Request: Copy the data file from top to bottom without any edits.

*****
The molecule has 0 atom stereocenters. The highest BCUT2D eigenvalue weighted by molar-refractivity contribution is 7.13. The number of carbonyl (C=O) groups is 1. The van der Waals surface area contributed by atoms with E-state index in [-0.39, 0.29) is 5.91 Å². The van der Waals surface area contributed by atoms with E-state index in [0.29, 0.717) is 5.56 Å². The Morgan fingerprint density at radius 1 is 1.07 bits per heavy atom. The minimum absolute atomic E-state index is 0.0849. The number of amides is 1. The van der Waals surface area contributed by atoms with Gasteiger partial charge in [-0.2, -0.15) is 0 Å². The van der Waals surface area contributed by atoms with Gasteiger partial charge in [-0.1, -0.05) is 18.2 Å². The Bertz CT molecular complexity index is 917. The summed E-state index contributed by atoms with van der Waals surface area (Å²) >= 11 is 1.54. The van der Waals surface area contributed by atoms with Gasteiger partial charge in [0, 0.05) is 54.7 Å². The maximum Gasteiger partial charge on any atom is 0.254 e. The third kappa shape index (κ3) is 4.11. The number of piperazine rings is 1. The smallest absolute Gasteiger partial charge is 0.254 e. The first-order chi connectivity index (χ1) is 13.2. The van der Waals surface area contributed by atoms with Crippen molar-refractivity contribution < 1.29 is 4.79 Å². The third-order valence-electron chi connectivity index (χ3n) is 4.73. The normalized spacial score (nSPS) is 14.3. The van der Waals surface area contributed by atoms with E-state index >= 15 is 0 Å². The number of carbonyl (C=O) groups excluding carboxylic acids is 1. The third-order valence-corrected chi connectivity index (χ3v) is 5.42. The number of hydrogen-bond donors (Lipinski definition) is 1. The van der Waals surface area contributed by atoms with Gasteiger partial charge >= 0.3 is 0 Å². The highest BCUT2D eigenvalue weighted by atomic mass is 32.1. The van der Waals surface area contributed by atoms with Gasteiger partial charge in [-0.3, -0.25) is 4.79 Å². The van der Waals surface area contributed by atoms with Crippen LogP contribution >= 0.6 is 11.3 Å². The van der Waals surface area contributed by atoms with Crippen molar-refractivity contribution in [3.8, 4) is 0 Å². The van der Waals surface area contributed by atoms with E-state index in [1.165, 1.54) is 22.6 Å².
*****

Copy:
The molecule has 0 atom stereocenters. The highest BCUT2D eigenvalue weighted by molar-refractivity contribution is 7.13. The number of carbonyl (C=O) groups is 1. The van der Waals surface area contributed by atoms with E-state index in [-0.39, 0.29) is 5.91 Å². The van der Waals surface area contributed by atoms with E-state index in [0.29, 0.717) is 5.56 Å². The Morgan fingerprint density at radius 1 is 1.07 bits per heavy atom. The minimum absolute atomic E-state index is 0.0849. The number of amides is 1. The van der Waals surface area contributed by atoms with Gasteiger partial charge in [-0.2, -0.15) is 0 Å². The van der Waals surface area contributed by atoms with Gasteiger partial charge in [-0.1, -0.05) is 18.2 Å². The Bertz CT molecular complexity index is 917. The summed E-state index contributed by atoms with van der Waals surface area (Å²) >= 11 is 1.54. The van der Waals surface area contributed by atoms with Gasteiger partial charge in [0, 0.05) is 54.7 Å². The maximum Gasteiger partial charge on any atom is 0.254 e. The third kappa shape index (κ3) is 4.11. The number of piperazine rings is 1. The smallest absolute Gasteiger partial charge is 0.254 e. The first-order chi connectivity index (χ1) is 13.2. The van der Waals surface area contributed by atoms with Crippen molar-refractivity contribution < 1.29 is 4.79 Å². The third-order valence-electron chi connectivity index (χ3n) is 4.73. The normalized spacial score (nSPS) is 14.3. The van der Waals surface area contributed by atoms with E-state index >= 15 is 0 Å². The number of carbonyl (C=O) groups excluding carboxylic acids is 1. The third-order valence-corrected chi connectivity index (χ3v) is 5.42. The number of hydrogen-bond donors (Lipinski definition) is 1. The van der Waals surface area contributed by atoms with Gasteiger partial charge >= 0.3 is 0 Å². The highest BCUT2D eigenvalue weighted by atomic mass is 32.1. The van der Waals surface area contributed by atoms with Gasteiger partial charge in [-0.3, -0.25) is 4.79 Å². The van der Waals surface area contributed by atoms with Crippen LogP contribution >= 0.6 is 11.3 Å². The van der Waals surface area contributed by atoms with Crippen molar-refractivity contribution in [3.8, 4) is 0 Å². The van der Waals surface area contributed by atoms with E-state index in [1.165, 1.54) is 22.6 Å².